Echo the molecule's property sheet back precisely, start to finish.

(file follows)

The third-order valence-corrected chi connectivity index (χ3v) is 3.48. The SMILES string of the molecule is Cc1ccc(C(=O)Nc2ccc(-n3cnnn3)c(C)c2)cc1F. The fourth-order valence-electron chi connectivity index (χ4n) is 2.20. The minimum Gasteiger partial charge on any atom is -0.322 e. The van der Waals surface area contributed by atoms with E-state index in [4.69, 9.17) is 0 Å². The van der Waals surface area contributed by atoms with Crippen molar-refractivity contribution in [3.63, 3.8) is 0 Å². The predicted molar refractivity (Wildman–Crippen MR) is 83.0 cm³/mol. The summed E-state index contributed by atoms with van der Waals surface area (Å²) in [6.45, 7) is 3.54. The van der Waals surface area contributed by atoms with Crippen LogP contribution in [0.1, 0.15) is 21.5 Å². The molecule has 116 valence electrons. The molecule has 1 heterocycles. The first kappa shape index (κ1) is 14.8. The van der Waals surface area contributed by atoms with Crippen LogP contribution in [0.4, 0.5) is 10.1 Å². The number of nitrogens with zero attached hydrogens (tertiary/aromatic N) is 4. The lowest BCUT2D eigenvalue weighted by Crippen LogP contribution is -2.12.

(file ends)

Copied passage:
The third-order valence-corrected chi connectivity index (χ3v) is 3.48. The SMILES string of the molecule is Cc1ccc(C(=O)Nc2ccc(-n3cnnn3)c(C)c2)cc1F. The fourth-order valence-electron chi connectivity index (χ4n) is 2.20. The minimum Gasteiger partial charge on any atom is -0.322 e. The van der Waals surface area contributed by atoms with E-state index in [4.69, 9.17) is 0 Å². The van der Waals surface area contributed by atoms with Crippen molar-refractivity contribution in [3.63, 3.8) is 0 Å². The predicted molar refractivity (Wildman–Crippen MR) is 83.0 cm³/mol. The summed E-state index contributed by atoms with van der Waals surface area (Å²) in [6.45, 7) is 3.54. The van der Waals surface area contributed by atoms with Crippen LogP contribution in [0.1, 0.15) is 21.5 Å². The molecule has 116 valence electrons. The molecule has 1 heterocycles. The first kappa shape index (κ1) is 14.8. The van der Waals surface area contributed by atoms with Crippen LogP contribution in [0.4, 0.5) is 10.1 Å². The number of nitrogens with zero attached hydrogens (tertiary/aromatic N) is 4. The lowest BCUT2D eigenvalue weighted by Crippen LogP contribution is -2.12.